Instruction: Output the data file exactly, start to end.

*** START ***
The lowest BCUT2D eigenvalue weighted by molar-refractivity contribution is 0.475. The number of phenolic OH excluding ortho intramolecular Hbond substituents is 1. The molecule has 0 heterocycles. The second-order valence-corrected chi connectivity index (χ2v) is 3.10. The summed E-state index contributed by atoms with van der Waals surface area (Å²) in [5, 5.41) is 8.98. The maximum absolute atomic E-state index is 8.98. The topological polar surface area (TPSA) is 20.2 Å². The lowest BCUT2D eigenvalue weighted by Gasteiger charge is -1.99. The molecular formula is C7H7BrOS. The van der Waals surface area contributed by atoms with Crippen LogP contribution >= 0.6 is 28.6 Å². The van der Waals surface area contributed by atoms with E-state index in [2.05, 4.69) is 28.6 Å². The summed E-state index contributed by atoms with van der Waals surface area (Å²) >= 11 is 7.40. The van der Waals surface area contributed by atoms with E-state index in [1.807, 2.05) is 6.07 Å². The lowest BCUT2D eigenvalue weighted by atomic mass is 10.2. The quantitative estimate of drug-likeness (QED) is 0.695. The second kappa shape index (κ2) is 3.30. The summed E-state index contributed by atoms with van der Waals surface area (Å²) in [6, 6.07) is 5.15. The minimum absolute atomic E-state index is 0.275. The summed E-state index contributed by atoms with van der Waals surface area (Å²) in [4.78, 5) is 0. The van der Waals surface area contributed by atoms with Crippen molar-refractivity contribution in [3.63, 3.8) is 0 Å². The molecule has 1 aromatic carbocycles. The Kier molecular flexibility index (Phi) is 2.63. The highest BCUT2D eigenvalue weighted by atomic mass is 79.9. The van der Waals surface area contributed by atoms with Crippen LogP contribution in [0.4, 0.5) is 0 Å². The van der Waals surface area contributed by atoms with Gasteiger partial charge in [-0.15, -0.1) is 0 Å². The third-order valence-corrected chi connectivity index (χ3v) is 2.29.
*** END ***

The lowest BCUT2D eigenvalue weighted by molar-refractivity contribution is 0.475. The number of phenolic OH excluding ortho intramolecular Hbond substituents is 1. The molecule has 0 heterocycles. The second-order valence-corrected chi connectivity index (χ2v) is 3.10. The summed E-state index contributed by atoms with van der Waals surface area (Å²) in [5, 5.41) is 8.98. The maximum absolute atomic E-state index is 8.98. The topological polar surface area (TPSA) is 20.2 Å². The lowest BCUT2D eigenvalue weighted by Gasteiger charge is -1.99. The molecular formula is C7H7BrOS. The van der Waals surface area contributed by atoms with Crippen LogP contribution >= 0.6 is 28.6 Å². The van der Waals surface area contributed by atoms with E-state index in [2.05, 4.69) is 28.6 Å². The summed E-state index contributed by atoms with van der Waals surface area (Å²) >= 11 is 7.40. The van der Waals surface area contributed by atoms with E-state index in [1.807, 2.05) is 6.07 Å². The lowest BCUT2D eigenvalue weighted by atomic mass is 10.2. The quantitative estimate of drug-likeness (QED) is 0.695. The second kappa shape index (κ2) is 3.30. The summed E-state index contributed by atoms with van der Waals surface area (Å²) in [6, 6.07) is 5.15. The minimum absolute atomic E-state index is 0.275. The summed E-state index contributed by atoms with van der Waals surface area (Å²) in [4.78, 5) is 0. The van der Waals surface area contributed by atoms with Crippen molar-refractivity contribution in [3.63, 3.8) is 0 Å². The molecule has 1 aromatic carbocycles. The Kier molecular flexibility index (Phi) is 2.63. The highest BCUT2D eigenvalue weighted by atomic mass is 79.9. The van der Waals surface area contributed by atoms with Crippen LogP contribution in [0.4, 0.5) is 0 Å². The van der Waals surface area contributed by atoms with Gasteiger partial charge in [-0.15, -0.1) is 0 Å². The third-order valence-corrected chi connectivity index (χ3v) is 2.29.